Thanks to the new Playoff bowl assignments, Boise State doesn’t need to go undefeated to get to a major bowl game. The Broncos simply have to win the Mountain West and be ranked higher than champs in the American, Conference USA, MAC and Sun Belt. Boise State is already the favorite in the Mountain West and can wrap up the “highest-ranked” criteria with signature wins against power programs in September. With two road games and a new quarterback, that’s easier said than done.
Last season, BYU started 4-0 with Taysom Hill at quarterback. He won’t have a ton of opportunities to work himself into the lineup with three of the first four on the road. This opening slate against a defending Fiesta Bowl champ (Boise State), a veteran Pac-12 contender (UCLA) and a team that hasn’t lost a season opener since 1985 (Nebraska) is much more difficult than the one Hill sliced through to start 2014. Remember, as an independent, BYU has to finish in the top 10 or better to get a coveted New Year’s Bowl slot. Winning a couple of these early would be a good start toward that goal.
Louisville defensive coordinator Todd Grantham will earn his pay in the first month of the season facing arguably the best offensive coach in the SEC (Auburn’s Gus Malzahn), the offensive coordinator from the reigning national champions (Houston’s Tom Herman) and the best quarterback in the ACC (Clemson’s Deshaun Watson). Louisville had a standout season on defense a year ago and will use Power 5 refugees Devonte Fields (TCU) and Josh Harvey-Clemons (Georgia) to fill the gaps.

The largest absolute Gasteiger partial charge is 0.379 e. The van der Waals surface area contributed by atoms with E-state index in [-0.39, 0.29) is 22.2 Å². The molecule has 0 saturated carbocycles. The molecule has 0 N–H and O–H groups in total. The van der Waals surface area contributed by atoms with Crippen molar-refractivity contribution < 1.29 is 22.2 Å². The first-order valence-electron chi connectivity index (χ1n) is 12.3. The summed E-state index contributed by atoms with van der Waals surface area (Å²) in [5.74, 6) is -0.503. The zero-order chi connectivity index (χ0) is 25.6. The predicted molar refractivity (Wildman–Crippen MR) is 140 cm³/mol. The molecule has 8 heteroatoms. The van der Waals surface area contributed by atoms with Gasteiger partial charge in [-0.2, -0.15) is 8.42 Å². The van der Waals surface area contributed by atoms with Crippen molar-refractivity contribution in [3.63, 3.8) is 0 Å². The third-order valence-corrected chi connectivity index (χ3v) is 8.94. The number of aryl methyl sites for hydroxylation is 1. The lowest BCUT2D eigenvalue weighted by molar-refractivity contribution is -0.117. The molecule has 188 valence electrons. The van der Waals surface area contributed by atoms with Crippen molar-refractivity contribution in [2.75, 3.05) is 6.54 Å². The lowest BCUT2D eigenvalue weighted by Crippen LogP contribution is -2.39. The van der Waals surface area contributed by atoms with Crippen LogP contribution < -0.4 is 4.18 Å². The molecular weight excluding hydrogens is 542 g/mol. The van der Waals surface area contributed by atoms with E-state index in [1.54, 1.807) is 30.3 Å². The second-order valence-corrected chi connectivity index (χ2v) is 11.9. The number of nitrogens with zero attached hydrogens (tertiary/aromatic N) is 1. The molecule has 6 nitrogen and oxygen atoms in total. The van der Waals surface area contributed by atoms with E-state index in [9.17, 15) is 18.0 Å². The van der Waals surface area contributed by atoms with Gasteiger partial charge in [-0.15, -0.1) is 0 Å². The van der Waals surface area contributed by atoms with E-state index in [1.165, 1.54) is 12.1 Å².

Cal’s big September essentially boils down to those two big road games at the end of the month, though a loss to San Diego State would limit any momentum Sonny Dykes has built. A road trip to face a standout Texas secondary could be a key moment for Cal quarterback Jared Goff. And beating Washington for the first time since 2008 would be a critical Pac-12 win for a Cal team that has to face Utah, UCLA and USC from the South and Oregon and Stanford on the road.
Even in a weak SEC East, Kentucky has an uphill climb to contend for the division. Mark Stoops’ team improved from 2-10 to 5-7 and stepped up in recruiting. If the Wildcats are going to deliver on that potential, September would be a good time to do so. South Carolina, which lost 45-38 in Columbia to UK last year, is as vulnerable as its been under Steve Spurrier. Florida figures to be offensively challenged again under a new coach, especially early. And Missouri’s strength along the defensive line has been diminished due to departures. Kentucky hasn’t won an SEC road game since 2009, so getting Florida and Mizzou in Lexington is critical.
Looking for a Group of 5 team not named Boise State to watch? Why not Western Kentucky? Quarterback Brandon Doughty — who led shootout wins over Marshall (67-66) and Central Michigan (49-48) to finish last season — is back. The Hilltoppers have a chance to beat two Power 5 teams on the road, albeit Vandy and Indiana, and knock out a Conference USA contender (Louisiana Tech) all before Sept. 20.